The Chandrayaan-1 moon mission has been formally called off, as the Indian Space Research Organisation (ISRO) has lost radio contact with the craft. There was no possibility of retrieving it, ISRO Chairman Madhavan Nair said here on Sunday.

However, the Chandrayaan-II mission would be on the track as per schedule (2012\13), albeit with "valuable lessons learnt in the Chandrayaan-1 expedition," he said. Mr. Nair, who is here in connection with the eighth international conference on 'Low Cost Planetary Missions,' told reporters that after concluding that there was no possibility of restoring contact with the spacecraft, the ISRO terminated the mission. Due to very high radiation in the atmosphere, power-supply units controlling both the computer systems on board failed, snapping the communication connectivity. Some devices were more susceptible to radiation and temperature fluctuations, which resulted in the computer power supply being cut. The kind of radiation problem faced was not anticipated, Mr. Nair said.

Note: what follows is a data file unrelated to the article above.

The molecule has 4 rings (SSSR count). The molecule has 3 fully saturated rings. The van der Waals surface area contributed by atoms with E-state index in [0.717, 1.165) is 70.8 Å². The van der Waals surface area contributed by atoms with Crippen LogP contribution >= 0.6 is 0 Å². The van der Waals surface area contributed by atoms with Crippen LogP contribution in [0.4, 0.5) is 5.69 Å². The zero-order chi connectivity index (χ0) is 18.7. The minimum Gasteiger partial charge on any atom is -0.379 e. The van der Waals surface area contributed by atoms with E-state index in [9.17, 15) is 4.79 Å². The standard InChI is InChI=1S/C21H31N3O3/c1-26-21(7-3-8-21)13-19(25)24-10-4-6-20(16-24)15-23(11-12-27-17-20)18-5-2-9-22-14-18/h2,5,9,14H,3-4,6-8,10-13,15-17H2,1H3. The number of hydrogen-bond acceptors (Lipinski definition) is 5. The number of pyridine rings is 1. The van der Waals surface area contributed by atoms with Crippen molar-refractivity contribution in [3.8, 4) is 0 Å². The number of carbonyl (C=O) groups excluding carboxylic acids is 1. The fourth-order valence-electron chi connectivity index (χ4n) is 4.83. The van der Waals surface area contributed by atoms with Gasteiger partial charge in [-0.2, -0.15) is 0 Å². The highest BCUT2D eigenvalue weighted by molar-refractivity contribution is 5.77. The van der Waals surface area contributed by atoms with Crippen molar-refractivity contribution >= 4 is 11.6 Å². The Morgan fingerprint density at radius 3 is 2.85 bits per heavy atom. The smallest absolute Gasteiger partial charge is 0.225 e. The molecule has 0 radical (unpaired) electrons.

"We have learnt some valuable lessons, and we have to look for devices that are less susceptible to radiation in future expeditions. We have set up an assessment committee to study all aspects. The Chandrayaan-II will not be delayed." Nevertheless, Mr. Nair considered the moon mission a success; 95 per cent of its objective was met. "We could collect a large volume of data, including more than 70,000 images of the moon. In that sense, 95 per cent of the objective was completed."

ISRO Satellite Centre Director T. K. Alex said the spacecraft was hovering at 200 km from the surface of the moon.

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